Accusing Sri Lanka of intensifying a crackdown on dissent, global rights watchdog Amnesty International on Tuesday asked the Commonwealth not to hold its next summit in Colombo unless the country improves its record of “systematic violations” of human rights.
In a report titled ‘Assault on Dissent’ released on Tuesday, Amnesty reveals how the Mahinda Rajapaksa-led government is promoting an official attitude that equates criticism with treason in a bid to tighten its grip on power.
The Commonwealth Heads of Government Meeting (CHOGM) is set to take place in Colombo in November, after which the country will represent the 54-nation grouping as its Chair for the next two years.
“Before November, Commonwealth governments must pressure the Sri Lankan government to address the alarming human rights situation in the country,” said Polly Truscott, Amnesty International’s Deputy Asia Pacific Director.
“The CHOGM meeting must not be allowed to go ahead in Colombo unless the government has demonstrated beforehand that it has stopped systematic violations of human rights,” she added.
Sri Lanka has rejected the allegations, saying that a rehabilitation process is under way after years of conflict.
Last week, the Commonwealth foreign ministers agreed to hold the summit in Colombo despite objections by Canada.
But Amnesty International’s report echoed some of the criticisms. “Violent repression of dissent and the consolidation of political power go hand in hand in Sri Lanka,” said Truscott.
“Pressure on critics tends to intensify around key international events. Examples include recent UN Human Rights Council (HRC) sessions in 2012 and 2013, when the HRC passed resolutions highlighting the need to investigate alleged violations of international law by the Sri Lankan government during the armed conflict,” the report says.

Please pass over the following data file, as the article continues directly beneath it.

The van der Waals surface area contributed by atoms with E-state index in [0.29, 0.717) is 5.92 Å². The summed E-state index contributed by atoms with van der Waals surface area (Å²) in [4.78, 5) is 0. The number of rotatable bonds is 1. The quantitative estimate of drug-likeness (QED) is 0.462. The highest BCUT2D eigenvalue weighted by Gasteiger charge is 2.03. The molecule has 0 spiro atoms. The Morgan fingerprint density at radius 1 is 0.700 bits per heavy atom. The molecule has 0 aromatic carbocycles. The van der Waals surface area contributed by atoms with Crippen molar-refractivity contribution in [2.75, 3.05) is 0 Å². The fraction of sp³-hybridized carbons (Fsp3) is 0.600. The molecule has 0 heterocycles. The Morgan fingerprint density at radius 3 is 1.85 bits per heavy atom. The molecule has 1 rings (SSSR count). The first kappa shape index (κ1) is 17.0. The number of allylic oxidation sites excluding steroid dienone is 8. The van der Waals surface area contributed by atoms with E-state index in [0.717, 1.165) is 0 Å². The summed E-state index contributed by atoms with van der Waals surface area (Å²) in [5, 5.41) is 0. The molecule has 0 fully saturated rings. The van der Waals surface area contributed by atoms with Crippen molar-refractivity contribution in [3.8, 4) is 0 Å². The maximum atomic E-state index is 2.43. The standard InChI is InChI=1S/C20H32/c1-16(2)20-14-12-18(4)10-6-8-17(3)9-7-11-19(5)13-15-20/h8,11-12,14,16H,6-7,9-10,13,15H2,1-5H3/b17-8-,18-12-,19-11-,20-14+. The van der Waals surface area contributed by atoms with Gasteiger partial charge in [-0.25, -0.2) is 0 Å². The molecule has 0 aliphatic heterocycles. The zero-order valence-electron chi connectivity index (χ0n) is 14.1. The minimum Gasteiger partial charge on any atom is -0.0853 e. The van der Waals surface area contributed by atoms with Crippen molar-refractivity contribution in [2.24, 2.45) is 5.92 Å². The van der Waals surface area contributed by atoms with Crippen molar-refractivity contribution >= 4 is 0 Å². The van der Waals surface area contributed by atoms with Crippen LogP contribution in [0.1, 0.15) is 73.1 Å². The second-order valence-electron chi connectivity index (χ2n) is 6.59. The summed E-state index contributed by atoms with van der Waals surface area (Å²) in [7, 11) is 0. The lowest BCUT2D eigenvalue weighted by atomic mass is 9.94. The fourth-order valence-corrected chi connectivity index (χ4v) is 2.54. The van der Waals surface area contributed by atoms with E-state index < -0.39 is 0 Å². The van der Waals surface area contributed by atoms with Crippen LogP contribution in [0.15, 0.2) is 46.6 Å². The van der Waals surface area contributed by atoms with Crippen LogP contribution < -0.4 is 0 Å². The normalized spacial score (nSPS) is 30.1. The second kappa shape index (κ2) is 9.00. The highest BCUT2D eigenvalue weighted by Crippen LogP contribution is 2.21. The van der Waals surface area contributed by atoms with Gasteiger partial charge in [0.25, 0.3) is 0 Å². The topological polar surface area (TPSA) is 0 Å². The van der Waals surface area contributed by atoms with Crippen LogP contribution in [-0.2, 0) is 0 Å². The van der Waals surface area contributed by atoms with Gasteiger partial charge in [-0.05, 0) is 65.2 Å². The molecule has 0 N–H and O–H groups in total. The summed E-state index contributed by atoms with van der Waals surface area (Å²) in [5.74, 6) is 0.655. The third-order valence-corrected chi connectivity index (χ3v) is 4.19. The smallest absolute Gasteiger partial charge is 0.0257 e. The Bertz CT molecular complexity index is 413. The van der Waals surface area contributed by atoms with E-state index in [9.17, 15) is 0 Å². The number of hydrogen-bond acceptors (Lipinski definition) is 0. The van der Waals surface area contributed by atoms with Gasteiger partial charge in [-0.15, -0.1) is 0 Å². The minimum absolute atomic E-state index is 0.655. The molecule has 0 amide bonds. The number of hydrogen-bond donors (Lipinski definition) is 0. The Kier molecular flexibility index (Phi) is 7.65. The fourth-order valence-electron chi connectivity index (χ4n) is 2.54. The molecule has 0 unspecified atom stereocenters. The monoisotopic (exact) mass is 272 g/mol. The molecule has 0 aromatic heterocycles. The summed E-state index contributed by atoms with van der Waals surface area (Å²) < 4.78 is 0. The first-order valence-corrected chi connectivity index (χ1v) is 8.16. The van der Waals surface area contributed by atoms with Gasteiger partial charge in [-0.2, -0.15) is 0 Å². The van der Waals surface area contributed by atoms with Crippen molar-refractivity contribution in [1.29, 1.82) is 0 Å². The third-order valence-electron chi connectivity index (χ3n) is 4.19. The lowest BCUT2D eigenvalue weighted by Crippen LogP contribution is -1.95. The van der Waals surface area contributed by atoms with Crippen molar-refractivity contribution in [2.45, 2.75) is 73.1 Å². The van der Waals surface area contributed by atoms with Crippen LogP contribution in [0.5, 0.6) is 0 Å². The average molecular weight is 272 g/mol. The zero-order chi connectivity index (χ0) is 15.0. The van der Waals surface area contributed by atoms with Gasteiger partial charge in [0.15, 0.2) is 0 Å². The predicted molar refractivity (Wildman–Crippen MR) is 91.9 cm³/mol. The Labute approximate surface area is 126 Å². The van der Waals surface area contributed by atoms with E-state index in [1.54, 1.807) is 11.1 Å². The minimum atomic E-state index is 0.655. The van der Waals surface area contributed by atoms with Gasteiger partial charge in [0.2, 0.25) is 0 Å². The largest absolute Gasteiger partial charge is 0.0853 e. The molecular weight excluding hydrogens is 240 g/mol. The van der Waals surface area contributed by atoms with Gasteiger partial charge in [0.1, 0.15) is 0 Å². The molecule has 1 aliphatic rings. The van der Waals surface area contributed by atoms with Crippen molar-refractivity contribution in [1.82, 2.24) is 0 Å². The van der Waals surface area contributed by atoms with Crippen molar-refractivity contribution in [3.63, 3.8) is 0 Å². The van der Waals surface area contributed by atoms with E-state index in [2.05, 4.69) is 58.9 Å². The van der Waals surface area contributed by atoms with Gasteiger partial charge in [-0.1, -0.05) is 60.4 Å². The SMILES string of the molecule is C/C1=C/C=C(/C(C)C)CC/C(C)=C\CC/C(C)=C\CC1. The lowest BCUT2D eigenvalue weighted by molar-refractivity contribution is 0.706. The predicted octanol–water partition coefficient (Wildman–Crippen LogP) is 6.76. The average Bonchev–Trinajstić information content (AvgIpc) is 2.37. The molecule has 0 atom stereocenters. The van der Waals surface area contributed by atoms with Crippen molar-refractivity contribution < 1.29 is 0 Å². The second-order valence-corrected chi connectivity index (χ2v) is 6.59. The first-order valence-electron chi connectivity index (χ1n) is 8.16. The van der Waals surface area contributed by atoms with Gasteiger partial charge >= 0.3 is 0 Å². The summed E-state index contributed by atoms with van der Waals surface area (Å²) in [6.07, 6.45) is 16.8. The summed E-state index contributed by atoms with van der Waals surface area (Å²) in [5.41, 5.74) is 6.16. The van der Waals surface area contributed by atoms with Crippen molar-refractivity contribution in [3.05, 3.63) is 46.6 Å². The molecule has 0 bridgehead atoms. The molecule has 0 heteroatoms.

“Participants in UN meetings and Sri Lankan journalists covering the events were repeatedly verbally attacked in Sri Lankan government media outlets, and in some cases physically threatened,” the report claims.
Journalists, the judiciary, human rights activists and opposition politicians are among those who have been targeted in a disturbing pattern of government-sanctioned abuse, often involving the security forces or their proxies, the London-based rights group said in a release.
“In addition to these ongoing violations, the Sri Lankan government has failed — despite repeated promises to do so — to effectively investigate allegations of crimes under international law committed by the LTTE and the army during the armed conflict.”
“It is abundantly clear that Colombo is unwilling and unable to investigate the credible allegations of crimes under international law, including war crimes, during the conflict. What is needed is an independent, impartial and internationally led investigation,” said Truscott.